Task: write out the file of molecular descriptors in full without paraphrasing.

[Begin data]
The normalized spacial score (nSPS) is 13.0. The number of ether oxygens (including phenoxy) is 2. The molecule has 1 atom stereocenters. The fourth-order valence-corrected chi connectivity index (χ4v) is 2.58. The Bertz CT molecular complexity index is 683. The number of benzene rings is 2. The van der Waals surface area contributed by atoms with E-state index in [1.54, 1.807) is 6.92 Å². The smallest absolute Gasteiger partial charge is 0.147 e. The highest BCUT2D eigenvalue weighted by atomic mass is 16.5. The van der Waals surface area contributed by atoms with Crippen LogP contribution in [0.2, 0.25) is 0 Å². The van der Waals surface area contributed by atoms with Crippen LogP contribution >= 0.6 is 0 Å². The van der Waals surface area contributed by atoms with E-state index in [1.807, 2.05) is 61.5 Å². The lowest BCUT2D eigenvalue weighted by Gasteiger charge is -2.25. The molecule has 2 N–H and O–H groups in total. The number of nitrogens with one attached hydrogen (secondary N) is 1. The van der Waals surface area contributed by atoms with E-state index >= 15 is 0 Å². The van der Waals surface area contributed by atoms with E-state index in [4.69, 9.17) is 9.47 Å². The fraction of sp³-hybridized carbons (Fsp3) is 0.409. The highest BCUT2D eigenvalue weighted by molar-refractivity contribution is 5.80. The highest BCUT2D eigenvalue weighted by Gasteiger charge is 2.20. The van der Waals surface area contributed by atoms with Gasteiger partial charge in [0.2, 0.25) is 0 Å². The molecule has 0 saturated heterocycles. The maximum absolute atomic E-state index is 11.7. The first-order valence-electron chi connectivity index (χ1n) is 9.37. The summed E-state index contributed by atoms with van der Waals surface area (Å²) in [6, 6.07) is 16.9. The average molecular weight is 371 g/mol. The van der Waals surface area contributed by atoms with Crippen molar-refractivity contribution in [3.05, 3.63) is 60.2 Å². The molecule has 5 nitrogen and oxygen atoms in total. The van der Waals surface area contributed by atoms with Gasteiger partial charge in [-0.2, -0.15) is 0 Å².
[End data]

The normalized spacial score (nSPS) is 13.0. The number of ether oxygens (including phenoxy) is 2. The molecule has 1 atom stereocenters. The fourth-order valence-corrected chi connectivity index (χ4v) is 2.58. The Bertz CT molecular complexity index is 683. The number of benzene rings is 2. The van der Waals surface area contributed by atoms with E-state index in [1.54, 1.807) is 6.92 Å². The smallest absolute Gasteiger partial charge is 0.147 e. The highest BCUT2D eigenvalue weighted by atomic mass is 16.5. The van der Waals surface area contributed by atoms with Crippen LogP contribution in [0.2, 0.25) is 0 Å². The van der Waals surface area contributed by atoms with Crippen LogP contribution >= 0.6 is 0 Å². The van der Waals surface area contributed by atoms with E-state index in [1.807, 2.05) is 61.5 Å². The lowest BCUT2D eigenvalue weighted by Gasteiger charge is -2.25. The molecule has 2 N–H and O–H groups in total. The number of nitrogens with one attached hydrogen (secondary N) is 1. The van der Waals surface area contributed by atoms with E-state index >= 15 is 0 Å². The van der Waals surface area contributed by atoms with E-state index in [4.69, 9.17) is 9.47 Å². The fraction of sp³-hybridized carbons (Fsp3) is 0.409. The highest BCUT2D eigenvalue weighted by molar-refractivity contribution is 5.80. The highest BCUT2D eigenvalue weighted by Gasteiger charge is 2.20. The van der Waals surface area contributed by atoms with Gasteiger partial charge in [0.2, 0.25) is 0 Å². The molecule has 0 saturated heterocycles. The maximum absolute atomic E-state index is 11.7. The first-order valence-electron chi connectivity index (χ1n) is 9.37. The summed E-state index contributed by atoms with van der Waals surface area (Å²) in [6, 6.07) is 16.9. The average molecular weight is 371 g/mol. The van der Waals surface area contributed by atoms with Crippen molar-refractivity contribution in [3.05, 3.63) is 60.2 Å². The molecule has 5 nitrogen and oxygen atoms in total. The van der Waals surface area contributed by atoms with Gasteiger partial charge in [-0.2, -0.15) is 0 Å².